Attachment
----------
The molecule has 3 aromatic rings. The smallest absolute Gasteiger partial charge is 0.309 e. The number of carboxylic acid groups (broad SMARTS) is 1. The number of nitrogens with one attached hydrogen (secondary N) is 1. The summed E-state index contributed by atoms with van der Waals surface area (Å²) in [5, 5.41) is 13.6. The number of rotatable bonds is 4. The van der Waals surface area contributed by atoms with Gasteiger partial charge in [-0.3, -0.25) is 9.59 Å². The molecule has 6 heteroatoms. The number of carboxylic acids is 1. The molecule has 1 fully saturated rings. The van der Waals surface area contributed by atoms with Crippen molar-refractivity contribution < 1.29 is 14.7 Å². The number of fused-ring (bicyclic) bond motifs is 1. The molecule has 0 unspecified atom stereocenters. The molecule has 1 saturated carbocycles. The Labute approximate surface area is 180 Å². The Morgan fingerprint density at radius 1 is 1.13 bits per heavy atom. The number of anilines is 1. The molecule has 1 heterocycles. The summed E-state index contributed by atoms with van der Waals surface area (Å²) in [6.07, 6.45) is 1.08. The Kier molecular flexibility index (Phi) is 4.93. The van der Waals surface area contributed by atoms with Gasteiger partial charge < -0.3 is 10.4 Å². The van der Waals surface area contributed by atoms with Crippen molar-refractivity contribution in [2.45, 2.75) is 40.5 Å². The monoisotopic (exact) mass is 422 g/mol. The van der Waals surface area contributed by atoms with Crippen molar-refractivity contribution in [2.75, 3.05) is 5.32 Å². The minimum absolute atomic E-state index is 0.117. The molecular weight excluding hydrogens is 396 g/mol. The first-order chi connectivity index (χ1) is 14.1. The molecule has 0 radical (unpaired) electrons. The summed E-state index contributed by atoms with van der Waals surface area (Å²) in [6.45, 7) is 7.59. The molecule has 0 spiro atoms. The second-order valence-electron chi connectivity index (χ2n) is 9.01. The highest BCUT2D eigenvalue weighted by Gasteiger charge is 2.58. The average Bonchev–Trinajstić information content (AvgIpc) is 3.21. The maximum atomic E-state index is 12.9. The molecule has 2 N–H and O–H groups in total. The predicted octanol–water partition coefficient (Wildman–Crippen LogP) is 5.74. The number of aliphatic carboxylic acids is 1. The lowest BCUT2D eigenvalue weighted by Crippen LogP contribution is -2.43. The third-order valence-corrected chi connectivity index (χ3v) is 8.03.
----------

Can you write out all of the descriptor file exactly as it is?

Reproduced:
The molecule has 3 aromatic rings. The smallest absolute Gasteiger partial charge is 0.309 e. The number of carboxylic acid groups (broad SMARTS) is 1. The number of nitrogens with one attached hydrogen (secondary N) is 1. The summed E-state index contributed by atoms with van der Waals surface area (Å²) in [5, 5.41) is 13.6. The number of rotatable bonds is 4. The van der Waals surface area contributed by atoms with Gasteiger partial charge in [-0.3, -0.25) is 9.59 Å². The molecule has 6 heteroatoms. The number of carboxylic acids is 1. The molecule has 1 fully saturated rings. The van der Waals surface area contributed by atoms with Crippen molar-refractivity contribution < 1.29 is 14.7 Å². The number of fused-ring (bicyclic) bond motifs is 1. The molecule has 0 unspecified atom stereocenters. The molecule has 1 saturated carbocycles. The Labute approximate surface area is 180 Å². The Morgan fingerprint density at radius 1 is 1.13 bits per heavy atom. The number of anilines is 1. The molecule has 1 heterocycles. The summed E-state index contributed by atoms with van der Waals surface area (Å²) in [6.07, 6.45) is 1.08. The Kier molecular flexibility index (Phi) is 4.93. The van der Waals surface area contributed by atoms with Gasteiger partial charge < -0.3 is 10.4 Å². The van der Waals surface area contributed by atoms with Crippen molar-refractivity contribution in [2.45, 2.75) is 40.5 Å². The monoisotopic (exact) mass is 422 g/mol. The van der Waals surface area contributed by atoms with Crippen molar-refractivity contribution in [2.75, 3.05) is 5.32 Å². The minimum absolute atomic E-state index is 0.117. The molecular weight excluding hydrogens is 396 g/mol. The first-order chi connectivity index (χ1) is 14.1. The molecule has 0 radical (unpaired) electrons. The summed E-state index contributed by atoms with van der Waals surface area (Å²) in [6.45, 7) is 7.59. The molecule has 0 spiro atoms. The second-order valence-electron chi connectivity index (χ2n) is 9.01. The highest BCUT2D eigenvalue weighted by Gasteiger charge is 2.58. The average Bonchev–Trinajstić information content (AvgIpc) is 3.21. The maximum atomic E-state index is 12.9. The molecule has 2 N–H and O–H groups in total. The predicted octanol–water partition coefficient (Wildman–Crippen LogP) is 5.74. The number of aliphatic carboxylic acids is 1. The lowest BCUT2D eigenvalue weighted by Crippen LogP contribution is -2.43. The third-order valence-corrected chi connectivity index (χ3v) is 8.03.